It is widely agreed by the anatomical and neuroimaging studies that the higher order cognitive functions such as cognitive branching, switching, planning, reasoning, and other complex cognitive activities, are the results of the neural dynamics between local regions in the frontal lobe. The underlying mechanisms governing the way of how the macro-level anatomical structures, such as the connectivity between the frontal lobe regions and their local dynamic properties, can be self-organized to obtain such as higher-level tasks, however, not yet been clarified. Although some earlier studies have attempted to localize these tasks with specified areas on the lateral frontal lobe namely the FPC, Mid-PFC, and Pre-PMD, a model is still needed to confirm these finding and to offer a better insight of how the “working memory” is reformed to assist in accomplishing these tasks. To address this issue, we propose a distinct hierarchical Multi-Timescale Recurrent Neural Network model (MTRNN). The utility of this model is that the functional hierarchy is self-organized not only by the force of the layout architecture of the neural connections but also through multi distinct type of neurons, each with different time properties. To verify the validity of the model, a physical experiment was conducted on a humanoid robot in a physical environment. Experimental results suggest that both the neural dynamics and the network layout architecture (i.e., which areas are connected to which) are important factors to reform the working memory that is essential to achieve such as task. This study is a part of study series that intent to construct a neural computational model that in the end aims to attain a Large-Scale Brain Network (LSBN). This proposed study can be considered as a joint research between the synthetic and the empirical studies, which can open a new era for better understanding of brain mechanisms.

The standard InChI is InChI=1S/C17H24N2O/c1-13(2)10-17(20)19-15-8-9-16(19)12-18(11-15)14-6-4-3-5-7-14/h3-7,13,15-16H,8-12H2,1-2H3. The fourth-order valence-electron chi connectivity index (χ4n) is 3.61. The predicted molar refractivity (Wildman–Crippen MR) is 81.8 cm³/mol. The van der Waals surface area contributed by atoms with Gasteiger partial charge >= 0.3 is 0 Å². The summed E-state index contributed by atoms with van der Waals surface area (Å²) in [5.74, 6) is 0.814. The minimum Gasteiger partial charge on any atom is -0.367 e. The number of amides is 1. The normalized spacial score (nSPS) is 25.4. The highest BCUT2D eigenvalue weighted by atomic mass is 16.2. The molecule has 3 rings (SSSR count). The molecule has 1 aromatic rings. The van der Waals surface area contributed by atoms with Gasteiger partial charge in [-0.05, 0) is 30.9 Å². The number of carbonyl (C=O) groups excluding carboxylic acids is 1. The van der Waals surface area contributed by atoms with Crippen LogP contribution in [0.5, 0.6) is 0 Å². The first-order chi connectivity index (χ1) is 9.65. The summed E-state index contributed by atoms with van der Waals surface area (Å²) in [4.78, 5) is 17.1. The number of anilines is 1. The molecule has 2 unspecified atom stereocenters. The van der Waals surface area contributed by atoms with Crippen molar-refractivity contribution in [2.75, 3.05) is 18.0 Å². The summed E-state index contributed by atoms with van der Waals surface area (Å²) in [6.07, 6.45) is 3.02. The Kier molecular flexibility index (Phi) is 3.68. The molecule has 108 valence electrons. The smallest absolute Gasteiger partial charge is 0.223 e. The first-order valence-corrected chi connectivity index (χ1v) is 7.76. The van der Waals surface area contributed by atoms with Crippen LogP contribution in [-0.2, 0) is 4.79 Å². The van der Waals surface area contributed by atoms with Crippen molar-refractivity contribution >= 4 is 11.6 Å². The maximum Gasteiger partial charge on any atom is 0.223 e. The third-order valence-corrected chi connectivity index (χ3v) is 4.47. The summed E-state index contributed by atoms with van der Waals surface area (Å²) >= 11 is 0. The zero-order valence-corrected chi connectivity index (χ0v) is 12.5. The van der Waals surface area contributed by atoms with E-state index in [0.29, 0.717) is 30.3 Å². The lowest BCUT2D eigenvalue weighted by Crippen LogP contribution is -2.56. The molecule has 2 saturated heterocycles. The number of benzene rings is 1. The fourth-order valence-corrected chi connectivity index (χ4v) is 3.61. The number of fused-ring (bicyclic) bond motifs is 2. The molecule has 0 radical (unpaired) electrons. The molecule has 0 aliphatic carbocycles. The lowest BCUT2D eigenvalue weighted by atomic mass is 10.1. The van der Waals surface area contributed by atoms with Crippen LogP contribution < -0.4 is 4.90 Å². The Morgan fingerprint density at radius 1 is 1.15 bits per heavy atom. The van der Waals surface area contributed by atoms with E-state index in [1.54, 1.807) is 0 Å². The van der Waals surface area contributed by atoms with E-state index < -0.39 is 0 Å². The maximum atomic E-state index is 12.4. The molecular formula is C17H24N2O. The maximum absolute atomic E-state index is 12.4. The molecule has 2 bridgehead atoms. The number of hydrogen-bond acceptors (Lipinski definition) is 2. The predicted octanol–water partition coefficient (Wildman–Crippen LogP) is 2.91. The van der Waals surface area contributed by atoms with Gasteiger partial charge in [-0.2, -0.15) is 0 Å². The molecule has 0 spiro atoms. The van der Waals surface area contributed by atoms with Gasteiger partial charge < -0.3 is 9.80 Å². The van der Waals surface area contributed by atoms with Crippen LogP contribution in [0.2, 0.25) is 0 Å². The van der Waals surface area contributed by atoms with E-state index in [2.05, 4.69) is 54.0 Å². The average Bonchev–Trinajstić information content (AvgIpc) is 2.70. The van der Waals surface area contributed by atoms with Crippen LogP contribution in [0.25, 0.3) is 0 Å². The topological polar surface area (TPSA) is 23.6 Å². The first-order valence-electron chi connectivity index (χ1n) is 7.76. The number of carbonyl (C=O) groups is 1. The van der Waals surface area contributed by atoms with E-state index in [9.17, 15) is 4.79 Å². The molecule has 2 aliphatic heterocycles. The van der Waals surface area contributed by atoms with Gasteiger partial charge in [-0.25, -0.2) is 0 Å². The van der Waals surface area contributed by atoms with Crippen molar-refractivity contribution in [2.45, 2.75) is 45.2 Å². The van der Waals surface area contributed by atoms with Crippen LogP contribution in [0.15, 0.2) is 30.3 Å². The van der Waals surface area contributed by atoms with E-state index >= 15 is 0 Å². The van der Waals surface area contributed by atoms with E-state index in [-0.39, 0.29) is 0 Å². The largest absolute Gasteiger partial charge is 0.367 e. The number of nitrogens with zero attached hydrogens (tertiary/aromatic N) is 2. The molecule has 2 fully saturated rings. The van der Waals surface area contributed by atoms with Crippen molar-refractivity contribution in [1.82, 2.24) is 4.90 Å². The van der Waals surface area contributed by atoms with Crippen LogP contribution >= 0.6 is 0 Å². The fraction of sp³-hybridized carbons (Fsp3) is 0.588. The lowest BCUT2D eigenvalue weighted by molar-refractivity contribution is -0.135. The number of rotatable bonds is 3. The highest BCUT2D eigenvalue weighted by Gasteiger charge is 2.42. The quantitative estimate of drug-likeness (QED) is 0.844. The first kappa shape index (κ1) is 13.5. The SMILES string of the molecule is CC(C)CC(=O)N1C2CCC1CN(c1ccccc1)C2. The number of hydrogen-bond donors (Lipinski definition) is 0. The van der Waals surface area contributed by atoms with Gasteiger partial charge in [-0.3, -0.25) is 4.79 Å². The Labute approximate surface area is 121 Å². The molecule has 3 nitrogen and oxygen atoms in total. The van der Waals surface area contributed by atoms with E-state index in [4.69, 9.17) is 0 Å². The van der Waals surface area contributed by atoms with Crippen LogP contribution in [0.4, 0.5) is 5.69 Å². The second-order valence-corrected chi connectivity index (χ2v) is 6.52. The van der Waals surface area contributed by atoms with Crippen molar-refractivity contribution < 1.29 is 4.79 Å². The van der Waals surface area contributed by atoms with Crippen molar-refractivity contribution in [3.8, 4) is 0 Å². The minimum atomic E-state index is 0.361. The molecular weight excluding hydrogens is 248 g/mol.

Related publication: 

  1. Fady Alnajjar, Yuichi Yamashita, Jun Tan (2012) Static and Dynamic Memory to Simulate Higher-Order Cognitive Tasks,  IJCNN2012, June, Brisbane, Australia. 10.1109/IJCNN.2012.6252749.
  2. Fady Alnajjar, Yuichi Yamashita, Jun Tani (2013) The Hierarchical and Functional Connectivity of Higher-order Cognitive Mechanisms: Neurorobotic Model to Investigate the Stability and Flexibility of Working Memory, Frontiers in Neurorobotics, 7:2. doi: 10.3389/fnbot.2013.00002. 





 PhD thesis abstract (2007~2010)